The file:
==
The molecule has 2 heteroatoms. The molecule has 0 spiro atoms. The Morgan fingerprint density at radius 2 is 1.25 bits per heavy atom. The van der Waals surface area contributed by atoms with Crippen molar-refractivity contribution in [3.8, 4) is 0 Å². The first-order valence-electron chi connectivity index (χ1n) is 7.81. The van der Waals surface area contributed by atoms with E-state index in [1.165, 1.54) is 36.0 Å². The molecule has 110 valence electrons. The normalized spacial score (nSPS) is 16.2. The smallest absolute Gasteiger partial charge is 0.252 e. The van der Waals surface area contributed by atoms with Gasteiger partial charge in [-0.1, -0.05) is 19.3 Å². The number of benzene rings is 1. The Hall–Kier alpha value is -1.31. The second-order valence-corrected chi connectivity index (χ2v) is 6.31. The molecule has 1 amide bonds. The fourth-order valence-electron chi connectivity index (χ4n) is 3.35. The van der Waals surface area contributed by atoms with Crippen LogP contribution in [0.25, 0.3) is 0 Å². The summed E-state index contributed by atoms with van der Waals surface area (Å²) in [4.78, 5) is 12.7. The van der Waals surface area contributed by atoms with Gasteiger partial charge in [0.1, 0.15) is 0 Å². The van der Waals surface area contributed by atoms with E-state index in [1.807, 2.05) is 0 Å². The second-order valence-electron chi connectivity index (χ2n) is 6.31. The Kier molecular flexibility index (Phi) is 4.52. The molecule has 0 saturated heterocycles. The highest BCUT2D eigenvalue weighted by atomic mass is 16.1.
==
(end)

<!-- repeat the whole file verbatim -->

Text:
The molecule has 2 heteroatoms. The molecule has 0 spiro atoms. The Morgan fingerprint density at radius 2 is 1.25 bits per heavy atom. The van der Waals surface area contributed by atoms with Crippen molar-refractivity contribution in [3.8, 4) is 0 Å². The first-order valence-electron chi connectivity index (χ1n) is 7.81. The van der Waals surface area contributed by atoms with E-state index in [1.165, 1.54) is 36.0 Å². The molecule has 110 valence electrons. The normalized spacial score (nSPS) is 16.2. The smallest absolute Gasteiger partial charge is 0.252 e. The van der Waals surface area contributed by atoms with Gasteiger partial charge in [-0.1, -0.05) is 19.3 Å². The number of benzene rings is 1. The Hall–Kier alpha value is -1.31. The second-order valence-corrected chi connectivity index (χ2v) is 6.31. The molecule has 1 amide bonds. The fourth-order valence-electron chi connectivity index (χ4n) is 3.35. The van der Waals surface area contributed by atoms with Crippen LogP contribution in [0.25, 0.3) is 0 Å². The summed E-state index contributed by atoms with van der Waals surface area (Å²) in [4.78, 5) is 12.7. The van der Waals surface area contributed by atoms with Gasteiger partial charge in [0.1, 0.15) is 0 Å². The van der Waals surface area contributed by atoms with E-state index in [1.807, 2.05) is 0 Å². The second-order valence-electron chi connectivity index (χ2n) is 6.31. The Kier molecular flexibility index (Phi) is 4.52. The molecule has 0 saturated heterocycles. The highest BCUT2D eigenvalue weighted by atomic mass is 16.1.